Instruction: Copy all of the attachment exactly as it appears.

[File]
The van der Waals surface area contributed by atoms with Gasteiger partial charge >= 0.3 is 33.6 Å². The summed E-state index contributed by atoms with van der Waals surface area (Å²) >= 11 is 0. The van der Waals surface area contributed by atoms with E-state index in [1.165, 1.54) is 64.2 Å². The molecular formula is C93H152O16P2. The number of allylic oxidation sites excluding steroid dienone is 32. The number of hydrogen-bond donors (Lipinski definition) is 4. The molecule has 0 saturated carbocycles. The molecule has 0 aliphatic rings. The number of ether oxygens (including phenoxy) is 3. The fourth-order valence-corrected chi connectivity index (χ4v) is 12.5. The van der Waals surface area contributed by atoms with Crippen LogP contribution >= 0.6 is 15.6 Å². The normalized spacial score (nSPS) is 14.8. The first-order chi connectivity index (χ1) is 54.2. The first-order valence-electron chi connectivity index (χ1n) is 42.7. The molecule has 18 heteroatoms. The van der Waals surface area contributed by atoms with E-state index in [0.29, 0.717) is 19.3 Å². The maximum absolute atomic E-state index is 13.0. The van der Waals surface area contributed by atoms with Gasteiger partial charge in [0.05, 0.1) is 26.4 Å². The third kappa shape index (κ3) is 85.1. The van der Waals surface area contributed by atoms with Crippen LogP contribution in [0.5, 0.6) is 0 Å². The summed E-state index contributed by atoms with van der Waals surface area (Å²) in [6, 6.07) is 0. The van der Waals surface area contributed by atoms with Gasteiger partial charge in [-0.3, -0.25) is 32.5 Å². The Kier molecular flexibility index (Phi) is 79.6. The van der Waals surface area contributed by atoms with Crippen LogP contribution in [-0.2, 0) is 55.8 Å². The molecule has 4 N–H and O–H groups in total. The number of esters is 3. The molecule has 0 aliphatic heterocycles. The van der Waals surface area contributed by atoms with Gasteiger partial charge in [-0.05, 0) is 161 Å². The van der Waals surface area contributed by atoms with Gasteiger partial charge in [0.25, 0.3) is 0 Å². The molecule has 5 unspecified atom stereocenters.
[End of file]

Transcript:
The van der Waals surface area contributed by atoms with Gasteiger partial charge >= 0.3 is 33.6 Å². The summed E-state index contributed by atoms with van der Waals surface area (Å²) >= 11 is 0. The van der Waals surface area contributed by atoms with E-state index in [1.165, 1.54) is 64.2 Å². The molecular formula is C93H152O16P2. The number of allylic oxidation sites excluding steroid dienone is 32. The number of hydrogen-bond donors (Lipinski definition) is 4. The molecule has 0 saturated carbocycles. The molecule has 0 aliphatic rings. The number of ether oxygens (including phenoxy) is 3. The fourth-order valence-corrected chi connectivity index (χ4v) is 12.5. The van der Waals surface area contributed by atoms with Crippen LogP contribution >= 0.6 is 15.6 Å². The normalized spacial score (nSPS) is 14.8. The first-order chi connectivity index (χ1) is 54.2. The first-order valence-electron chi connectivity index (χ1n) is 42.7. The molecule has 18 heteroatoms. The van der Waals surface area contributed by atoms with E-state index in [0.29, 0.717) is 19.3 Å². The maximum absolute atomic E-state index is 13.0. The van der Waals surface area contributed by atoms with Gasteiger partial charge in [0.05, 0.1) is 26.4 Å². The third kappa shape index (κ3) is 85.1. The van der Waals surface area contributed by atoms with Crippen LogP contribution in [0.5, 0.6) is 0 Å². The summed E-state index contributed by atoms with van der Waals surface area (Å²) in [6, 6.07) is 0. The van der Waals surface area contributed by atoms with Gasteiger partial charge in [-0.3, -0.25) is 32.5 Å². The Kier molecular flexibility index (Phi) is 79.6. The van der Waals surface area contributed by atoms with Crippen LogP contribution in [-0.2, 0) is 55.8 Å². The molecule has 4 N–H and O–H groups in total. The number of esters is 3. The molecule has 0 aliphatic heterocycles. The van der Waals surface area contributed by atoms with Gasteiger partial charge in [-0.05, 0) is 161 Å². The van der Waals surface area contributed by atoms with Gasteiger partial charge in [0.25, 0.3) is 0 Å². The molecule has 5 unspecified atom stereocenters.